J2EE by niusheng11

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									Learning J2EE

Introduction on Java based Enterprises Systems (Building Legacy/Enterprises
Systems).

Logical layers of software

         1)   Presentation manager
         2)   Presentation logic
         3)   Application logic
         4)   Business logic
         5)   Database logic and
         6)   Database manager


An autonomous process isolated due to its importance and intensive operation known
as tire.

1 tire
         All 6 layers in single software
2 tire
         6 Layers separated as client and server (divided into autonomous processes)

         Below are the models that are available

         “Presentation manager” or “Presentation manager and Presentation logic” or
         “Presentation manager, Presentation logic and application logic” as client and
         the other layers act as a server.

3 tire
       Here we have one additional process identified that can be segregated to
improve the system. Its know as middleware and consists of “presentation logic,
application logic and business logic” or business logic alone.


Technologies the constitutes J2EE

         Component (Servlets, JSP, EJB)
         Service (JDBC, JMS, JTA, JavaMail, JAF, JAAS, JNDI)
         Integration (JAXP, JCA, IDL)
         Communication (RMI, IIOP)

15 elements constitute J2EE (Servlets, JSP, EJB, JDBC, JMS, JTA, JavaMail, JAF,
JAAS, JNDI, JAXP, JCA, IDL, RMI, IIOP)

The J2EE architecture (Different Containers)



        An application client container for hosting standard Java client
         applications.
        An applet container for hosting Java applets.
      A web container for hosting Servlets and JSP pages.
      An EJB container for hosting Enterprise JavaBeans.


Normally 4 tire for J2EE Architecture.

       Client tire
       Web tire
       Business logic tire
       Enterprise information system tire

Container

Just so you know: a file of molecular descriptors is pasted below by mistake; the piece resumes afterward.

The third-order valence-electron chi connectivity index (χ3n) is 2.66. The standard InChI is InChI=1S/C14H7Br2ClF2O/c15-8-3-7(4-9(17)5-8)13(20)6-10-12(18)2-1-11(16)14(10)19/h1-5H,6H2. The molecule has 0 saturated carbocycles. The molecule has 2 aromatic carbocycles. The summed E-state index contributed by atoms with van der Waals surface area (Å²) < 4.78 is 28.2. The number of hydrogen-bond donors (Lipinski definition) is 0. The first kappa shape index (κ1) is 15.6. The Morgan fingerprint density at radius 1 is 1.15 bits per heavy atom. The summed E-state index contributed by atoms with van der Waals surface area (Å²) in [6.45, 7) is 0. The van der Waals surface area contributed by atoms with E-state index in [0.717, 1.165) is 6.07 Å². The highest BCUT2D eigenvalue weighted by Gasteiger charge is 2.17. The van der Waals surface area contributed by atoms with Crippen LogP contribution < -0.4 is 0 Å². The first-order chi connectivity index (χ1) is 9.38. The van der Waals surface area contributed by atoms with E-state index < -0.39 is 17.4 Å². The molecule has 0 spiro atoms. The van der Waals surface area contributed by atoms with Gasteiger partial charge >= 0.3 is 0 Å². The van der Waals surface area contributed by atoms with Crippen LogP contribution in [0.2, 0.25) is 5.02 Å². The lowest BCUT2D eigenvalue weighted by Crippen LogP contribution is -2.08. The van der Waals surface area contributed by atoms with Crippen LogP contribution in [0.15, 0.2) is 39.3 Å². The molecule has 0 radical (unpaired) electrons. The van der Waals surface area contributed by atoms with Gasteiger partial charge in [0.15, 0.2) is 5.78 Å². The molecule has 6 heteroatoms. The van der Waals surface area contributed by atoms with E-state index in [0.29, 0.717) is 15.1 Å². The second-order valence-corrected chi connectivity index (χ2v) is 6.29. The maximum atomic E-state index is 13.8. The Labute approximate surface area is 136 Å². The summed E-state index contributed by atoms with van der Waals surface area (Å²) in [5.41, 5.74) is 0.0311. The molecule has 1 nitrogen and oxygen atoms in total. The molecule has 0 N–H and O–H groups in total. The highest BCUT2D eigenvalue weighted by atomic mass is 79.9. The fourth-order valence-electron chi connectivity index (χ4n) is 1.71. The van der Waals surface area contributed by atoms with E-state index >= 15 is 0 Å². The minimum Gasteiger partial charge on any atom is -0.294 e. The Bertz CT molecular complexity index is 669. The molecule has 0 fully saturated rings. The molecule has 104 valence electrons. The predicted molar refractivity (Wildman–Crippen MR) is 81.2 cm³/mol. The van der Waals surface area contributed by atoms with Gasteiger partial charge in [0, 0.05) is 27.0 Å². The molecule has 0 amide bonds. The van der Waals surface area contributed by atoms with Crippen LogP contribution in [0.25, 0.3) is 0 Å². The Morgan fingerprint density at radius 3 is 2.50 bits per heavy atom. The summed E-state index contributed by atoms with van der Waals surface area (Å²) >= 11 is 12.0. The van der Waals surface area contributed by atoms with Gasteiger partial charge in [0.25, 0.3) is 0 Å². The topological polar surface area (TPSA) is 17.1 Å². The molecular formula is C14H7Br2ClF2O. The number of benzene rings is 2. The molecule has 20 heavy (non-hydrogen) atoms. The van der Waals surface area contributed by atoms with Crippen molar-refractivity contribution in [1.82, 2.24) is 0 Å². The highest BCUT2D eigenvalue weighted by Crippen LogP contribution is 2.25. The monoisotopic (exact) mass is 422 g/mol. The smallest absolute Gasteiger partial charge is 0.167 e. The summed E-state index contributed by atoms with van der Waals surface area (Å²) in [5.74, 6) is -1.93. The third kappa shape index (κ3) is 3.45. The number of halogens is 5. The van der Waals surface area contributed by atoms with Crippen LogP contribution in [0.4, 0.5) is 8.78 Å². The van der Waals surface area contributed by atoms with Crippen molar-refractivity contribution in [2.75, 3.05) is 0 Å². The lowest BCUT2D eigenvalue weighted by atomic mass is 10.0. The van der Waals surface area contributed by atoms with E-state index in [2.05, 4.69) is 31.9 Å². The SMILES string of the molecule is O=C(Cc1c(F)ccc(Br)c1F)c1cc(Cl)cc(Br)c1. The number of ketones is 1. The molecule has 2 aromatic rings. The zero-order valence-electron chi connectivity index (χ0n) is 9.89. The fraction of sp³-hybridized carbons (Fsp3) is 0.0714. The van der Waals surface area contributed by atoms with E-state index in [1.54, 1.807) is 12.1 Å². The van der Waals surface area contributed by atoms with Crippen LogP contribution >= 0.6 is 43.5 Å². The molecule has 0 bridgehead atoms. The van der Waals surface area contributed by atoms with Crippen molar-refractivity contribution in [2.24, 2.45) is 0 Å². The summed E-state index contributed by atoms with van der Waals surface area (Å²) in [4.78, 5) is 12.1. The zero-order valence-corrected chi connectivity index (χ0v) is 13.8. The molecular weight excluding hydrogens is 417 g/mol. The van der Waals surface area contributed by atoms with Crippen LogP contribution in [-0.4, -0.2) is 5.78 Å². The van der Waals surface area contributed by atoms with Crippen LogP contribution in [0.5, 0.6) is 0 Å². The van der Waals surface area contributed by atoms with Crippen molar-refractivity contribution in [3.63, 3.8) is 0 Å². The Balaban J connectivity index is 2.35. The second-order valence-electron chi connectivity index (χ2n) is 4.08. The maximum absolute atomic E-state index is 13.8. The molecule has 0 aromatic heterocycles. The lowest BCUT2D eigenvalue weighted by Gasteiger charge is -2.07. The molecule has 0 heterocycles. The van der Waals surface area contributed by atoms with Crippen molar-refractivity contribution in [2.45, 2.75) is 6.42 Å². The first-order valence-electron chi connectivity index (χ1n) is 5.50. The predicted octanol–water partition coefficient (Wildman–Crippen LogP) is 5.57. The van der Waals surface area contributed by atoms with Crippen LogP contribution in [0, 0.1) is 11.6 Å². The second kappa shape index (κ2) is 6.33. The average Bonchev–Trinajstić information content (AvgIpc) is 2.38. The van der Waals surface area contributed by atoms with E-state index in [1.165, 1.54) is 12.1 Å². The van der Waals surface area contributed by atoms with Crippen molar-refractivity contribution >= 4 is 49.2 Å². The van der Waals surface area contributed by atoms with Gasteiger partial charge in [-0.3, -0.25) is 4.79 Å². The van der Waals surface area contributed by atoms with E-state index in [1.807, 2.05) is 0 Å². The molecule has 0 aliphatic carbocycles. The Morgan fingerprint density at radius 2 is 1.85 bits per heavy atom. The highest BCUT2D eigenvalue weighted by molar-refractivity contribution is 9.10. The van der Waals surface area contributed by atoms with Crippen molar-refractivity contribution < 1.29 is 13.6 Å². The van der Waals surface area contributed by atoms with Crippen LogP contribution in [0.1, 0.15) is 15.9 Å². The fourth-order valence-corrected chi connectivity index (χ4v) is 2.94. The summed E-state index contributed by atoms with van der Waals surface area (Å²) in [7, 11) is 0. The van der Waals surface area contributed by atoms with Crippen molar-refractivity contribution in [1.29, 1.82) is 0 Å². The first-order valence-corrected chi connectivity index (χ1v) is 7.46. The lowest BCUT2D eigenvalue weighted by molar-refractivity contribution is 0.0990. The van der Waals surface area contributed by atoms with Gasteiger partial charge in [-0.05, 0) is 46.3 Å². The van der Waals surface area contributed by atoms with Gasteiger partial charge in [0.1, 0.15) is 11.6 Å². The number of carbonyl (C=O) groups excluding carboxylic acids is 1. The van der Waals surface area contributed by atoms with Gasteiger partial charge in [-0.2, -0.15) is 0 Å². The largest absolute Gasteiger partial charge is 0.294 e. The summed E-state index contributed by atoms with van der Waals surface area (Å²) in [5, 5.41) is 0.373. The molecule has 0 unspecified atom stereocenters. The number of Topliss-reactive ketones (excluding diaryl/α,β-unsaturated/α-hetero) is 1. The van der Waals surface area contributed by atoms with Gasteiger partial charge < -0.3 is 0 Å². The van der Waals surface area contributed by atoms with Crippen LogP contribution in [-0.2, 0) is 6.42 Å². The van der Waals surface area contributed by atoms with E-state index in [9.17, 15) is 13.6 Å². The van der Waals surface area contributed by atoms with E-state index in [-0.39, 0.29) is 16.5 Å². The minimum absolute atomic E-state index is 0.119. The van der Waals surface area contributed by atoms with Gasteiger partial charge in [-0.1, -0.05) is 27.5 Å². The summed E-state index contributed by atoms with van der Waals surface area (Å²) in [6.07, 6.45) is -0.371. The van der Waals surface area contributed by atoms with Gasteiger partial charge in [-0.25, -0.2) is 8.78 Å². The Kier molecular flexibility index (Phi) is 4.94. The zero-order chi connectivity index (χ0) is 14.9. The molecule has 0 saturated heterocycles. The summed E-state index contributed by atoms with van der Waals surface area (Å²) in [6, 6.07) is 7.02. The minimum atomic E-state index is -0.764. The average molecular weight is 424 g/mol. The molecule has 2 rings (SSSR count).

A container is a runtime environment for application components

Container contains one or more application components.

The container itself is divided into four parts:

       Container contract
       Container services API
       Declarative services
       Other container services

J2EE (EJB) Application Development



      Enterprise bean provider.
       The role that develops EJB components.
      The application assembler.
       The role that combines EJB components with other softeware (e.g. web
       components) in order to make a complete application.
      Deployer.
       The role that takes the application and install it on an application server,
       resolving any references to existing resources in the target environment.
      Application server /EJB container vendor.
       The role that provides the application server on which the application is
       deployed.
      System administrator
       The role that manages the application after it has been deployed in a target
       environment.

Servlets are network enabled by default, but EJB are not. The EJB Containers will
serve EJB over network. All EJB’s will have home interface, remote interface and
bean class.

Servlets by themselves are http enabled.
EJB (Enterprise Java Beans)

       Entity Beans
       Session Beans
       Message-Driven Bean (JMS)
Entity Beans

Entity Beans always have states. Each Entity Bean may however be shared by
multiple EJB Clients. Their states can be persisted and stored across multiple
invocations. Hence they can survive System Shutdowns.

EJB servers have a right to manage their working set. Passivation is the process by
which the state of a Bean is saved to persistent storage and then is swapped out.
Activation is the process by which the state of a Bean is restored by swapping it in
from persistent storage. Passivation and Activation apply to both Session and Entity
Beans.

Persistence in Entity Beans is of two types. They are:

       Container-managed persistence:
       Bean-managed persistence:


Container-managed persistence: Here, the EJB container is responsible for saving
the state of the Entity Bean. Since it is container-managed, the implementation is
independent of the data source. However, all container-managed fields need to be
specified in the Deployment Descriptor for the persistence to be automatically
handled by the container.

Bean-managed persistence: Here, the Entity Bean is directly responsible for
saving its own state and the container does not need to generate any database calls.
Consequently, this implementation is less adaptable than the previous one as the
persistence needs to be hard-coded into the Bean.